46 An argument started among the disciples as to which of them would be the greatest. 47 Jesus, knowing their thoughts, took a little child and had him stand beside him. 48 Then he said to them, “Whoever welcomes this little child in my name welcomes me; and whoever welcomes me welcomes the one who sent me. For he who is least among you all—he is the greatest.” (Luke 9:46-48)
This is one of the passages in Scripture that fires up those who work in children’s ministry. After all, Jesus Himself took the time to bless children, and then welcome them into the Kingdom of God. What good news for our children, and what an essential mandate for adults! Children are to be welcomed and received into the community of faith, and enjoy the benefits of body life in Christ. So even though there are those who see ministry to children in the church as little more than glorified babysitting, Jesus has a vastly higher view.
But what exactly does our Lord means by “welcoming children?” Certainly it is more than making the church “kid-friendly.” or just pleasant for our little ones as they wait for their parents to pick them up. And, it must be more than just making the church a safe place for children. So how can adults really fulfill Christ”s command to welcome children and thereby welcome Him and the Father who sent Him?
To best answer that question, let’s put Christ’s words in context. The disciples were selfishly arguing about who among them would be greatest in the kingdom of heaven. Jesus changes the paradigm by teaching that greatness is first about being the “least.” To the disciples, and many in our church today, it seems as though serving children is one of those “jobs” that is on the low end of the totem pole. So in essence, Jesus was demonstrating that welcoming children involves first humbling yourself to the point of serving the “least” in the church–like infants and children. Thus, one aspect of welcoming children is to make them a ministry priority!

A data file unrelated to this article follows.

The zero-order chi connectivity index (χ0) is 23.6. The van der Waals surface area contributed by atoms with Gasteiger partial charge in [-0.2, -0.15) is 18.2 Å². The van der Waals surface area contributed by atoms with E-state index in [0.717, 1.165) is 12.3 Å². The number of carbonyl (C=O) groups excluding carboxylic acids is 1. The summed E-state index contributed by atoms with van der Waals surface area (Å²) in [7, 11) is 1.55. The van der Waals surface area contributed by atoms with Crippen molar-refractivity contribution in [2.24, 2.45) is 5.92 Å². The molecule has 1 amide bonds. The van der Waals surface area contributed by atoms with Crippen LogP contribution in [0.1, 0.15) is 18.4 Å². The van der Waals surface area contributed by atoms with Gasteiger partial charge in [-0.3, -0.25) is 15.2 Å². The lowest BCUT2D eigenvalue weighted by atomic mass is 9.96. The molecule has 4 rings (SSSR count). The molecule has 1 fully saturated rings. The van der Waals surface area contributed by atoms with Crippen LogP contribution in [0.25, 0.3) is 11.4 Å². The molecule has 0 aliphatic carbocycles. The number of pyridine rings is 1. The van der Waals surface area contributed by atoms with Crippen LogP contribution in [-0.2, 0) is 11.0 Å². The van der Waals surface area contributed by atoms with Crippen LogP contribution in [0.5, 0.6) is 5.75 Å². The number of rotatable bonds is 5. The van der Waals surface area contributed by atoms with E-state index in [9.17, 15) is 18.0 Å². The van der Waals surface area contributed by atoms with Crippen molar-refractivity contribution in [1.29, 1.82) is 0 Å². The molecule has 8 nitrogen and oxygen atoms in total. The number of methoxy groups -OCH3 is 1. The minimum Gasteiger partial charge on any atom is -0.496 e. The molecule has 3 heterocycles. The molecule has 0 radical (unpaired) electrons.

Then, by extension, welcoming children means to enfold them into the entire life of the church. We must always take care not to fully segregate children to their own programs and even wings of the church that have little connection to the rest of church life. They are to worship with adults, they are to sing praises with adults, they are to pray with adults, they are to hear God’s Word proclaimed with adults, and they are to serve alongside adults. Certainly, there are times for children to be set apart to be taught and trained, but this is done in the context of warm, welcoming relationships within the church! In other words, children’s ministry is not just another program, it is a mindset of prioritizing the welcoming of children and thereby welcoming Jesus.
Another aspect of welcoming children is to become personal and relational with them. Let me be specific: Adults should work just as hard to learn the names of children in the church as they do with other adults. They should be just as interested to greet children by name as they are to greet adult members of the church. This may seem to be a small thing, but I have seen firsthand what it means to children when they are greeted by adults (other than the children’s ministry workers). Many years ago, an elder taught me this truth by example. He learned nearly all of the names of the children of our church. When he saw a family walking down the hall, he would stoop low, shake a child’s hand warmly, and greet him or her by name. After that, he would stand and greet the parents! Often, he would humorously greet the parents by calling them “Amy’s dad” or “Johnny’s mom.” The children felt welcomed by this elder with just this simple act. Unfortunately, many adults in the church look right past children and youth when they meet them in the hallways, only greeting other adults.
Finally, and most importantly, we welcome children by opening the door wide to the kingdom of God. How do we do that? For starters, we ensure that they are being taught the full counsel of God. We reject the practice of teaching the Bible moralistically or simply as disconnected stories that highlight the human characters rather than God. We make sure they see Jesus in all of Scripture and fully hear the gospel of grace. After all, what good is it to welcome children into the church if we are not really pointing them to Christ through our example and our teaching? To welcome children in this way is to invite them to learn ALL of God’s Word with ALL of the family of God so they can grow to love God with ALL their heart, mind, soul, and strength!